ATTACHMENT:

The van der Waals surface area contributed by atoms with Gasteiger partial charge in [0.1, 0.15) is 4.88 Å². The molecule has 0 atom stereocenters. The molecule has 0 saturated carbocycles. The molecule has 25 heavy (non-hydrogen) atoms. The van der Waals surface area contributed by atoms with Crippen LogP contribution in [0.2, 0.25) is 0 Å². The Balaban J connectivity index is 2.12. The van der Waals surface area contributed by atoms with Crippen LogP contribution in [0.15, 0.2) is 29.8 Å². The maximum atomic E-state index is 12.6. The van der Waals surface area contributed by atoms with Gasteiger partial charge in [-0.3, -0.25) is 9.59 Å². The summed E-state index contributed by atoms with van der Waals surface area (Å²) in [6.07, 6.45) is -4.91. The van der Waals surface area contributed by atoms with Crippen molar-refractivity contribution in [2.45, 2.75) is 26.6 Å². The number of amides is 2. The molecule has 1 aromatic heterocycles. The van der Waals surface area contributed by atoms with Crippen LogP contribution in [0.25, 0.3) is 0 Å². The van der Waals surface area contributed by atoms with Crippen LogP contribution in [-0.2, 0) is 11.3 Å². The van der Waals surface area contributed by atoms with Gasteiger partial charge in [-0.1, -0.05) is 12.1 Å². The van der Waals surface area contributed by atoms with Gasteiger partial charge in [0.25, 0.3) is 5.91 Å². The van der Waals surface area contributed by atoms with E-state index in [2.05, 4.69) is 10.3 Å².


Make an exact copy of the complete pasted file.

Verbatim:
The van der Waals surface area contributed by atoms with Gasteiger partial charge in [0.1, 0.15) is 4.88 Å². The molecule has 0 atom stereocenters. The molecule has 0 saturated carbocycles. The molecule has 25 heavy (non-hydrogen) atoms. The van der Waals surface area contributed by atoms with Crippen LogP contribution in [0.2, 0.25) is 0 Å². The Balaban J connectivity index is 2.12. The van der Waals surface area contributed by atoms with Crippen LogP contribution in [0.15, 0.2) is 29.8 Å². The maximum atomic E-state index is 12.6. The van der Waals surface area contributed by atoms with Gasteiger partial charge in [-0.3, -0.25) is 9.59 Å². The summed E-state index contributed by atoms with van der Waals surface area (Å²) in [6.07, 6.45) is -4.91. The van der Waals surface area contributed by atoms with Crippen molar-refractivity contribution in [2.45, 2.75) is 26.6 Å². The number of amides is 2. The molecule has 1 aromatic heterocycles. The van der Waals surface area contributed by atoms with Crippen LogP contribution in [0.25, 0.3) is 0 Å². The van der Waals surface area contributed by atoms with Crippen LogP contribution in [-0.2, 0) is 11.3 Å². The van der Waals surface area contributed by atoms with Gasteiger partial charge in [-0.1, -0.05) is 12.1 Å². The van der Waals surface area contributed by atoms with Gasteiger partial charge in [0.25, 0.3) is 5.91 Å². The van der Waals surface area contributed by atoms with E-state index in [2.05, 4.69) is 10.3 Å².